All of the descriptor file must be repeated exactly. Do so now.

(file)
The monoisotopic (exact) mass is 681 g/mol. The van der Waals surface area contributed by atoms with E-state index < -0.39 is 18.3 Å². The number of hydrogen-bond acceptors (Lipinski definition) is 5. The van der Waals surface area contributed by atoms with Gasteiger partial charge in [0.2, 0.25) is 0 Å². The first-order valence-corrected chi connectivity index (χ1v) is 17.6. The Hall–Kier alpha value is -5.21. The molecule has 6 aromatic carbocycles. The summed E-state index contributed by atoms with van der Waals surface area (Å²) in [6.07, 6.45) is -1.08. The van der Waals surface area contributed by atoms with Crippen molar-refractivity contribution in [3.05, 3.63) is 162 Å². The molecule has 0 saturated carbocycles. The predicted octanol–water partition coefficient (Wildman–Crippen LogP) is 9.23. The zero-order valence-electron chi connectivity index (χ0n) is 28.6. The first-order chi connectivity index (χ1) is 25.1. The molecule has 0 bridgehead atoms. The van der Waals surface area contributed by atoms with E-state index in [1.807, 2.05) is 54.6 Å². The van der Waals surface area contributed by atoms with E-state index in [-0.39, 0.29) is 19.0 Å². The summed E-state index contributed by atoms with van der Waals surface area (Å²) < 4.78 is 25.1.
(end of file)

The monoisotopic (exact) mass is 681 g/mol. The van der Waals surface area contributed by atoms with E-state index < -0.39 is 18.3 Å². The number of hydrogen-bond acceptors (Lipinski definition) is 5. The van der Waals surface area contributed by atoms with Gasteiger partial charge in [0.2, 0.25) is 0 Å². The first-order valence-corrected chi connectivity index (χ1v) is 17.6. The Hall–Kier alpha value is -5.21. The molecule has 6 aromatic carbocycles. The summed E-state index contributed by atoms with van der Waals surface area (Å²) in [6.07, 6.45) is -1.08. The van der Waals surface area contributed by atoms with Crippen molar-refractivity contribution in [3.05, 3.63) is 162 Å². The molecule has 0 saturated carbocycles. The predicted octanol–water partition coefficient (Wildman–Crippen LogP) is 9.23. The zero-order valence-electron chi connectivity index (χ0n) is 28.6. The first-order chi connectivity index (χ1) is 25.1. The molecule has 0 bridgehead atoms. The van der Waals surface area contributed by atoms with E-state index in [1.807, 2.05) is 54.6 Å². The van der Waals surface area contributed by atoms with E-state index in [-0.39, 0.29) is 19.0 Å². The summed E-state index contributed by atoms with van der Waals surface area (Å²) < 4.78 is 25.1.